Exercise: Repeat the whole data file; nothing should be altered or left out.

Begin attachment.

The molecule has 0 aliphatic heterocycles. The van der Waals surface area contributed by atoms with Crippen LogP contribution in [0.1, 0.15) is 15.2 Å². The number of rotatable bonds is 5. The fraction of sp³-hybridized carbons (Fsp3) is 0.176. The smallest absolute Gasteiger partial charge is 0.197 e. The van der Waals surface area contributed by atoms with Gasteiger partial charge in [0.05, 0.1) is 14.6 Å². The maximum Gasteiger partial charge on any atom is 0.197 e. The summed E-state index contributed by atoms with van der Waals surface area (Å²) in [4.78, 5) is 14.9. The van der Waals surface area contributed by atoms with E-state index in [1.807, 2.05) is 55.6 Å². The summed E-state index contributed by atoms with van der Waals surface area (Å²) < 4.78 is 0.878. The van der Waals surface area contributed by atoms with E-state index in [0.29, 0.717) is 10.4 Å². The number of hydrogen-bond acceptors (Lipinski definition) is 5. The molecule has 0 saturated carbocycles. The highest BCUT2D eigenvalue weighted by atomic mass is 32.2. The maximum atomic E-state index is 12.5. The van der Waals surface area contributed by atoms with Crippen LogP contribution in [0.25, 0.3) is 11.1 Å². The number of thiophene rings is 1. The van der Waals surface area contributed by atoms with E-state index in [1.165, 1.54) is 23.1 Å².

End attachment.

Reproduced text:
The molecule has 0 aliphatic heterocycles. The van der Waals surface area contributed by atoms with Crippen LogP contribution in [0.1, 0.15) is 15.2 Å². The number of rotatable bonds is 5. The fraction of sp³-hybridized carbons (Fsp3) is 0.176. The smallest absolute Gasteiger partial charge is 0.197 e. The van der Waals surface area contributed by atoms with Gasteiger partial charge in [0.05, 0.1) is 14.6 Å². The maximum Gasteiger partial charge on any atom is 0.197 e. The summed E-state index contributed by atoms with van der Waals surface area (Å²) in [4.78, 5) is 14.9. The van der Waals surface area contributed by atoms with E-state index in [1.807, 2.05) is 55.6 Å². The summed E-state index contributed by atoms with van der Waals surface area (Å²) < 4.78 is 0.878. The van der Waals surface area contributed by atoms with E-state index in [0.29, 0.717) is 10.4 Å². The number of hydrogen-bond acceptors (Lipinski definition) is 5. The molecule has 0 saturated carbocycles. The highest BCUT2D eigenvalue weighted by atomic mass is 32.2. The maximum atomic E-state index is 12.5. The van der Waals surface area contributed by atoms with Crippen LogP contribution in [0.25, 0.3) is 11.1 Å². The number of thiophene rings is 1. The van der Waals surface area contributed by atoms with E-state index in [1.165, 1.54) is 23.1 Å².